It is generally well known that women don’t drive in Saudi Arabia. While it’s not technically against the law for women to drive, it is impossible for a women to get a driver’s license in Saudi. This is the Saudi government’s neat way of banning women from driving.
Why? Some of the reasoning I have heard include: How would she be able to drive safely and do the requisite shoulder checks while wearing the niqab? What if a woman gets into a traffic accident and would have to interact with a male stranger (e.g. policeman, other driver)? First of all, the men are evidently not doing much better with those shoulder checks – Saudi Arabia has one of the world’s highest incidences of traffic fatalities. Second, why not remove the niqab? (This, of course, brings up a whole other issue.) And as for the problem of interacting with male strangers, well let’s just say the work-around is laughable.
Since women can’t drive, many families need to hire drivers. Indeed, there are hundreds of thousands of expat men working in the Kingdom as drivers. By my estimation, most of these men are from southeast Asia, and therefore are probably male strangers. If you’ve read my post about lingerie shopping, you’re probably starting to see a pattern.
So let me get this straight. You don’t allow women to drive because you don’t want them exposed to male strangers. So the solution is to bring in someone from overseas to serve as a driver for your family. They probably come with minimal/no background check, so you need to take a big risk bringing in a driver. The driver may live on the premises and at the very least, will have access to your house and car(s). His job is to drive your wife/daughter/mother/sister/aunt wherever they need to go, and he’s to be available any time of day or night, any day of the week. For this, he might get paid about the equivalent of $400/month (apparently the price varies depending on the driver’s nationality).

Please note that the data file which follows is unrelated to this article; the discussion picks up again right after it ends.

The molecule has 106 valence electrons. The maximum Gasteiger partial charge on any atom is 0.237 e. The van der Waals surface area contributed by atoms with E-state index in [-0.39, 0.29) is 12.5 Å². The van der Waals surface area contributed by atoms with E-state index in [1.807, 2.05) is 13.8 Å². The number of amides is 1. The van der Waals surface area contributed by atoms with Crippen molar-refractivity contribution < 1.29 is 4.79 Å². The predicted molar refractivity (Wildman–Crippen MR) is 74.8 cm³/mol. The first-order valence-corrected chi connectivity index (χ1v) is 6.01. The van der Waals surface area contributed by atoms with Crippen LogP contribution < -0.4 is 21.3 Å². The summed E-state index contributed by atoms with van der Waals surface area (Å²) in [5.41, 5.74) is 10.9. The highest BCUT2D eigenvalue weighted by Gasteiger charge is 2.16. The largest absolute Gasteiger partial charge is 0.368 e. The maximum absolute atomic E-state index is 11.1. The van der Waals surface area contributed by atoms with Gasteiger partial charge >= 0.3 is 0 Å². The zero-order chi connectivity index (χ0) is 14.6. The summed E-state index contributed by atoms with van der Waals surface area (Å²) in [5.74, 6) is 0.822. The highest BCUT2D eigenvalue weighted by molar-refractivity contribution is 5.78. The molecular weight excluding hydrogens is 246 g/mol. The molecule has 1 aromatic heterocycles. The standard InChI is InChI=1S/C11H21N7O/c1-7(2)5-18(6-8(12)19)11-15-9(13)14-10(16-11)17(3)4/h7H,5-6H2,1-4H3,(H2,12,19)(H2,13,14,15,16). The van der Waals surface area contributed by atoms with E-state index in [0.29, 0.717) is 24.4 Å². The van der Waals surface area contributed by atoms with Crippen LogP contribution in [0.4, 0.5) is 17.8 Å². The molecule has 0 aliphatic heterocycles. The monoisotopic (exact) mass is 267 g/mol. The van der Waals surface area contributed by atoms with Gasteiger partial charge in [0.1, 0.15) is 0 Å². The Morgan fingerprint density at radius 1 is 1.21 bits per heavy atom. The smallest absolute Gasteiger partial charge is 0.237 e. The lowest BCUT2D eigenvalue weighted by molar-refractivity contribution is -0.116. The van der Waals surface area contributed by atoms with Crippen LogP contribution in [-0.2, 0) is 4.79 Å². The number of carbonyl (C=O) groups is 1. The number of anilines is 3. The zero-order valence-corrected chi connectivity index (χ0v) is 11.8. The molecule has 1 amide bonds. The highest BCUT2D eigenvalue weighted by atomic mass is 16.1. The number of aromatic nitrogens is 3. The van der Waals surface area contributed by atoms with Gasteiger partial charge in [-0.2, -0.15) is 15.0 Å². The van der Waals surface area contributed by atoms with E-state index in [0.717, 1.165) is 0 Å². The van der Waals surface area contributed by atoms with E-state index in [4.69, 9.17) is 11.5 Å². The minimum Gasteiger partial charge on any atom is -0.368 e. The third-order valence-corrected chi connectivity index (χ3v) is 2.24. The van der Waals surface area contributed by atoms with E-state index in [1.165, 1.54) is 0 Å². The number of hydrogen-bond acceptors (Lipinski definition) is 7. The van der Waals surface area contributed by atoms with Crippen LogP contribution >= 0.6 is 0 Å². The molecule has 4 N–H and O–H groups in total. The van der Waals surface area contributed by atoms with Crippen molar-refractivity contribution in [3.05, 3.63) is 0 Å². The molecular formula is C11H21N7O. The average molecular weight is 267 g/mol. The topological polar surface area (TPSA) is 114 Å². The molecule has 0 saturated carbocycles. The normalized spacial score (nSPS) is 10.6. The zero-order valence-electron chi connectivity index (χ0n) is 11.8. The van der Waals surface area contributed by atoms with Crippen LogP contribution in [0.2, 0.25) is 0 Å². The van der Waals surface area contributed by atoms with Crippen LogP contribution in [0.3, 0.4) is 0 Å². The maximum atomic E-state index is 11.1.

Are there alternatives? The public transportation system in Saudi might as well be non-existent, and in any case doesn’t allow access to women. Taxi cabs are iffy, but could be all right if absolutely necessary. Therefore, the only other solution, besides hiring an expat driver, is for the male members of the family to serve as chauffeur. Clearly not a practical, long-term solution. Think of your own family situation and daily routine, and then imagine what it would be like if, on top of your own schedule, you had to juggle the arrival and departure schedules of all the female members of your family as they go to and from school, work, grocery shopping, leisure activities, etc. Not fun.
So I say let us drive! In any case, the traffic can’t get any nuttier than this:
On a more serious note, there is an important protest gaining international attention, led by one brave Saudi woman named Manal Al-Sherif. Hopefully it will lead to some real change.